How to end youth unemployment in the United StatesEducation Poverty & Family Economics
Yesterday, there was a press conference to discuss legislation that would combat the youth unemployment crisis in the United States. At the HOPE Project Training Center in Washington, Senator Bernie Sanders (I-VT) advocated for his legislation, titled the “Employ Young Americans Now Act,” that seeks to dramatically lower the 19.6 percent unemployment rate suffered by 16- to 19-year-olds in America. Similar legislation has been offered by Representative John Conyers (D-MI) in the House. The event followed public remarks made on Wednesday by Labor Secretary Tom Perez and Baltimore Mayor Stephanie Rawlings-Blake about the importance of job training for youth.
The press conference highlighted the potential benefits of this bill to unemployed youth across America. Without access to entry-level jobs, it is nearly impossible for youth to develop the skills, experience, and confidence necessary to succeed in today’s job market. Additionally, research shows that individuals who experience early bouts of unemployment make 10 to 15 percent lower wages than their peers later on in life.
In order to help these struggling young Americans, this legislation would allocate $5.5 billion for state and local governments to employ youth between 16 and 24 years old. The U.S. Department of Labor would provide $4 billion in grants to provide summer and year round employment opportunities for low-income youth and another $1.5 billion in competitive grants for work-based training. It is estimated that these programs could lead to the hiring of more than 1 million previously unemployed youth.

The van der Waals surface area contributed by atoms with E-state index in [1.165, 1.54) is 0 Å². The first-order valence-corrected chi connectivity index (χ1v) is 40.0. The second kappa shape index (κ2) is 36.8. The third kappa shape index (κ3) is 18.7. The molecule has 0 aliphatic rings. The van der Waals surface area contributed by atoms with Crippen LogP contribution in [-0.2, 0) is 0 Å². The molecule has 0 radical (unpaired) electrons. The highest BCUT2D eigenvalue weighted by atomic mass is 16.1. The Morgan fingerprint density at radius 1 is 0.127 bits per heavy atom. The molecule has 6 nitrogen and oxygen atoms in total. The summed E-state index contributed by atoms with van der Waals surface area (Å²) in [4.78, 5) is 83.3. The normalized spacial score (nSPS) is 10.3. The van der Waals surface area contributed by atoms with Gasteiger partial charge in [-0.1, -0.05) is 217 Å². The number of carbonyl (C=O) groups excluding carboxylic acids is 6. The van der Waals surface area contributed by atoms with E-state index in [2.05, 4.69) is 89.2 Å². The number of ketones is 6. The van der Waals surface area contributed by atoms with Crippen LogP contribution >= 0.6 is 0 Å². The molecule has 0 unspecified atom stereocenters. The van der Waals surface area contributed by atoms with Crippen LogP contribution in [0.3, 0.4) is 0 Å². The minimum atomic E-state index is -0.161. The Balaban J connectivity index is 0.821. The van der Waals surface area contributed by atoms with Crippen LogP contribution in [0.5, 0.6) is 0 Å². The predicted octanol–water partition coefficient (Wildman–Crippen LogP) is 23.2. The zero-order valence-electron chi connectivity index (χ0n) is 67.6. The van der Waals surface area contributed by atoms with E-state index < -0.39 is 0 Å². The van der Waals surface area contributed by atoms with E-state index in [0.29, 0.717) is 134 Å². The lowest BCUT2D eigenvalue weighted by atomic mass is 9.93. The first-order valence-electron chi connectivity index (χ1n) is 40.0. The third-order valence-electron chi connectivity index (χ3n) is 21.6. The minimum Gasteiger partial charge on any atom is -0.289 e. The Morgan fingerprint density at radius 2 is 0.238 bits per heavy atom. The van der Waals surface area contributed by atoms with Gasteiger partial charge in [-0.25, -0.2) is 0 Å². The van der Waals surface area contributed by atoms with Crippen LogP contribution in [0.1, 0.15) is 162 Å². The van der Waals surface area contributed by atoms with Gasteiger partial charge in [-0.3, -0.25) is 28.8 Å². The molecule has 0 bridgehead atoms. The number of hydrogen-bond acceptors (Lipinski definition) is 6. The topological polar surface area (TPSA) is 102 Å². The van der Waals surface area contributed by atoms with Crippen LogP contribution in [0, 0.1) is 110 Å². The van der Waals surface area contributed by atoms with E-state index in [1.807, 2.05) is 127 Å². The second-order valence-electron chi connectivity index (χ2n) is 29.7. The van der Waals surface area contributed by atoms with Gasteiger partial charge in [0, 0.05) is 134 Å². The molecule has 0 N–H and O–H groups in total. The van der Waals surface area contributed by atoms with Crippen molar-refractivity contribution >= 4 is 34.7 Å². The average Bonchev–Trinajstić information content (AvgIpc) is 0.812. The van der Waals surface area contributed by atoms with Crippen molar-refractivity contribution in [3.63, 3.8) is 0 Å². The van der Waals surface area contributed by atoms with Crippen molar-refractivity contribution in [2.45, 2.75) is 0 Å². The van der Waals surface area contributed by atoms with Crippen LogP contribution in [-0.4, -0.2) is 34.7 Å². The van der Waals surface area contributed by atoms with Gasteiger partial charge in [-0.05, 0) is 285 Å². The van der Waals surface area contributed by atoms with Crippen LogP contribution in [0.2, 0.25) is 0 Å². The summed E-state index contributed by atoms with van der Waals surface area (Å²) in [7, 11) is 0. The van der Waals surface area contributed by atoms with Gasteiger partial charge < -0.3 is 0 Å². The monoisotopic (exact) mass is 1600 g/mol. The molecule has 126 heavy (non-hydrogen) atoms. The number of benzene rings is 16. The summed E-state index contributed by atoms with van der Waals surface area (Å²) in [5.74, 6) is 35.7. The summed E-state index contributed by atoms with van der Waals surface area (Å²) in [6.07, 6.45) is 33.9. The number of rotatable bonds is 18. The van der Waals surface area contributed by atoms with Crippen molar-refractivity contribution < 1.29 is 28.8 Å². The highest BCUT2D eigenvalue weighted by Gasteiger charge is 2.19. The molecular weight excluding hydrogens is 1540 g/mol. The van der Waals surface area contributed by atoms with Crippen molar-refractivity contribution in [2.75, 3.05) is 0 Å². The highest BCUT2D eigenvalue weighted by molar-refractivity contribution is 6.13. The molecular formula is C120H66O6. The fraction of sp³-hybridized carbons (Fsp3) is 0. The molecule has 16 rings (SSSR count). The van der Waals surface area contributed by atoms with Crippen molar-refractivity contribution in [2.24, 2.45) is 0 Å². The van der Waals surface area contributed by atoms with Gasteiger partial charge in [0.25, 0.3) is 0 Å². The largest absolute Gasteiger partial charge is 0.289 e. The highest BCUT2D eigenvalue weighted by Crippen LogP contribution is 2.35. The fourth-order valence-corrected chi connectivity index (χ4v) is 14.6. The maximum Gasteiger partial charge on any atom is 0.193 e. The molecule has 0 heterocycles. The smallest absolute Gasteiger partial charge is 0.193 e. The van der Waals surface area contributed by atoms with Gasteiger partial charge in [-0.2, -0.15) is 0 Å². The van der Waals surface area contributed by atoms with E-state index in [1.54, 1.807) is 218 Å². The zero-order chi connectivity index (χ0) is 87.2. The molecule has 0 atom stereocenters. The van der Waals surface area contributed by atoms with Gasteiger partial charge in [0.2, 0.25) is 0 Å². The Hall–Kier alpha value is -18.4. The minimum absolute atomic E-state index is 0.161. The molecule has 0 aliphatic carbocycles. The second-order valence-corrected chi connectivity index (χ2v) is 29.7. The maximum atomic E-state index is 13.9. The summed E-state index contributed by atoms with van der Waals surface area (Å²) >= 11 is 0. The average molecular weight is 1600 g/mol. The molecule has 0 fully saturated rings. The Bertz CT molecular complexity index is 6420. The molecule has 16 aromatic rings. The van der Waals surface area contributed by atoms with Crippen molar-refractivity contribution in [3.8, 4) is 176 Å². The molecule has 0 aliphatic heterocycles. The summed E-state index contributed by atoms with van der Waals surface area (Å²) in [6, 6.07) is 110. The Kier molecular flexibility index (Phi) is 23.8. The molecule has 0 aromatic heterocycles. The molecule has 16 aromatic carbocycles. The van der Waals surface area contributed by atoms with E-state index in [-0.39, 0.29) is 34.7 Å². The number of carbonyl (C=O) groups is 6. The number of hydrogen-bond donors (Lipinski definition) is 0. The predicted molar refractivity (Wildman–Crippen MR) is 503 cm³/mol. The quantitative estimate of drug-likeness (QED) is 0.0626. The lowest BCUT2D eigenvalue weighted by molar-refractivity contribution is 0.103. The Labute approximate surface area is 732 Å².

These expenditures would reflect a significant increase in the federal government’s investment with youth training. Currently, the federal government has spent less than $10 billion on training programs for young people in the past five years combined. In February of this year, President Barack Obama’s fiscal year 2016 budget proposed a similar proposal of $3 billion, a four-year mandatory Connecting for Opportunity initiative for disconnected youth ages 16 to 24. The proposal is two-fold: it provides $1.5 billion for subsidized youth summer and year-round jobs as well as $1.5 billion for grants to municipalities to reengage and offer disconnected youth educational and workforce pathways.
Even though programs do exist for youth training, dedicating more resources to this youth initiative could dramatically curb the disastrous impact of youth unemployment and ensure a better life for our young people.
Want to learn more? First Focus is a bipartisan advocacy organization dedicated to making children and families the priority in federal policy and budget decisions.